The deadline is rapidly approaching.

No, not that one. Although if you’re like me, April 15 is looming quite large on the horizon.

This one comes about a week later, just 1 tick before the stroke of midnight on Sunday, April 23.

It’s the time by which players must decide whether to enter the NBA Draft or return to school and we begin to get a feel for what college basketball might look like in 2023-24.

Many of the most important dominoes have already fallen, including 4 of the 5 members of Duke’s talented freshman class. The only 1 that’s left, however, is the biggest of the bunch.

And most difficult to predict.

It was a foregone conclusion that Dariq Whitehead and Dereck Lively II, 2 of the highest-rated prospects in last year’s recruiting class, would be 1-and-done and head right to the draft. It was also a relatively safe bet that versatile forward Mark Mitchell would return for his sophomore season while rapidly improving point guard Tyrese Proctor’s decision to join him in running it back was something of a surprise.

That leaves ACC Rookie of the Year Kyle Filipowski as the last to announce his intention.

Considering the breakout season he just put together, punctuated by a Most Outstanding Player performance in leading the Blue Devils to the ACC Tournament championship, it would figure to be a no-brainer that he’d cash in his chips and turn pro.

But there’s considerable buzz going around that there’s still a 50-50 chance the 7-foot forward will wait another year to make the move.

Before we go any further in discussing the pros and cons of Filipowski’s options, let’s get one thing straight. The decision to enter the draft or not isn’t a matter of what a player should do. It hasn’t been for a long time.

It comes down to a personal choice. And money is often the determining factor.

Ready or not.

So should Filipowski go?


He has the size and skills the NBA loves. He showed he can both score and rebound by leading Duke in both categories at 15.1 points and 9.0 rebounds per game. And because he’s still just a teenager, his “upside” makes him an even more attractive draft commodity. 

If somebody is willing to pay you millions of dollars to do something you love, why wouldn’t you want to sign on the dotted line?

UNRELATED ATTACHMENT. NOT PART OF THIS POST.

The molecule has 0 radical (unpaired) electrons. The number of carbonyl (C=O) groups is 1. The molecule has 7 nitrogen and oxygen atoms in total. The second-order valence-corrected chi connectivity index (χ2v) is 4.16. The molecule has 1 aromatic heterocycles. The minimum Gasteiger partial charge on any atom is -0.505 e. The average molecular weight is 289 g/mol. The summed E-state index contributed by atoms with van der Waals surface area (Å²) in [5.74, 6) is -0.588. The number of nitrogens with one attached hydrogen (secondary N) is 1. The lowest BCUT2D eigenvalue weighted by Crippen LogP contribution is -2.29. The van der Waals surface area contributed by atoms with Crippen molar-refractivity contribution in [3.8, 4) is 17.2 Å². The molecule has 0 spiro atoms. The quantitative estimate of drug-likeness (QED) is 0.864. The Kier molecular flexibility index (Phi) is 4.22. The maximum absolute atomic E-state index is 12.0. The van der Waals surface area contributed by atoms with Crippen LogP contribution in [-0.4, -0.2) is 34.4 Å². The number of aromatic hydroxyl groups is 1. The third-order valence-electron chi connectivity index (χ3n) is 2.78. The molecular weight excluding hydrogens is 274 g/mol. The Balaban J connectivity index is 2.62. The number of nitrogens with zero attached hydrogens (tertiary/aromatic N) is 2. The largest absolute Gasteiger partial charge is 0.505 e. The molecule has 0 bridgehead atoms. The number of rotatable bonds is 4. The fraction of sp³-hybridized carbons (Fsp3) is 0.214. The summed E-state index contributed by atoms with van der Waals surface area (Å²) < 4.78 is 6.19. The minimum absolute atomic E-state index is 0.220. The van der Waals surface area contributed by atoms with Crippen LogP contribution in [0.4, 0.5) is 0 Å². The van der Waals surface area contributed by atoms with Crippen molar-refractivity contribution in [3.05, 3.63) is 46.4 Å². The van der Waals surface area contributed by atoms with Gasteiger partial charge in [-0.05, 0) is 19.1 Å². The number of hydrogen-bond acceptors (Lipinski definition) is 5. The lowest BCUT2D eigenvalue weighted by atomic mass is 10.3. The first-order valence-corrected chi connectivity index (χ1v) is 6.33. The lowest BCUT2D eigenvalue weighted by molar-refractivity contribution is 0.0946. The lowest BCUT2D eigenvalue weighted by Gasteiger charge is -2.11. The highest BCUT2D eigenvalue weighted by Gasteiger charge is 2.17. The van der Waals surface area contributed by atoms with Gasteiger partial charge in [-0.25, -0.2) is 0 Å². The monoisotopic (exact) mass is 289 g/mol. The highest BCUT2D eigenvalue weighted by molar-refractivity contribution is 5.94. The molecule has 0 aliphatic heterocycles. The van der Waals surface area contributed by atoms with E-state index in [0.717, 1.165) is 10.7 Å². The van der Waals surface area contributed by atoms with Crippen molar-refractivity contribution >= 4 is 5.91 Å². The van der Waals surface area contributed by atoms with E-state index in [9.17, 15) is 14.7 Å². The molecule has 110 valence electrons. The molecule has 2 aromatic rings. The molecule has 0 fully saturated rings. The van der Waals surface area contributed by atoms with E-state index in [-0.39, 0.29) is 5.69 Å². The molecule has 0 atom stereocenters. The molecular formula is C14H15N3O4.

In Filipowski’s case, there are a couple of valid reasons.

For one thing, there’s his 28% accuracy from beyond the 3-point line this season. His range and consistency from the perimeter are areas in which he’ll have to improve in order to be an effective stretch-4 in the pro game, where the 3-point line is a step-and-a-half farther from the basket than it is in college — and an even bigger part of most offenses.

Then there’s the physical side of the game.

At 230 pounds, Filipowski might be stout enough to hold his own on the low post, the glass and defensively against players his own size in college.  

Not so much against the grown men he’d be facing in the NBA.

He got a preview of what to expect in Duke’s season-ending NCAA Tournament loss to Tennessee. 

Filipowski got thrown around like a ragdoll by the Volunteers’ 7-1, 265-pound Uros Plavsic. He was sent crashing to the floor by Plavsic twice in the opening few minutes, then suffered a cut below his left eye after taking a wayward elbow while battling for a rebound with 6-11, 245-pound Jonas Aidoo.

While he still managed to finish with 13 points and 8 rebounds, the rough afternoon was a clear indication that the Duke star needs to improve his upper body strength to be able to hold his own and withstand the grind of an 82-game NBA season.

That’s something he can do at the end of someone’s bench or in the G League, or as the centerpiece of a Duke team that would enter next season with a legitimate shot of winning a national championship.

A consensus of mock drafts has Filipowski going late in the 1st round. But the actual draft doesn’t always go accordingly, so there’s a legitimate chance of slipping down to the 2nd round where contracts aren’t always guaranteed.

Now that college players are allowed to be compensated for their name, image and likeness, it might be a safer bet for Filipowski to work out a few NIL deals, return to Duke and work on playing his way into a lottery pick in 2024. 

Unlike his now-former college teammates Whitehead and Lively, who came to the Blue Devils with the intention of being 1-and-done players, Filipowski was viewed as more of a multi-year project. 

Although he was rated as a 5-star prospect, he was still raw and had a lot to learn. Both he and coach Jon Scheyer have often joked about how lost he looked at times during the early days of preseason practice.

But Filipowski picked up on things quickly and was called upon to play a bigger role than expected because of an early injury that set Lively back. And he burst to stardom by earning the ACC’s 1st 4 Rookie of the Week awards.

That growth and the relationship he’s built with Scheyer could end up being the factors that lead him back to Duke for a 2nd season rather than a rookie year in the NBA.

At this point, he could go either way. But he’ll have to come to a decision soon.

The clock is ticking.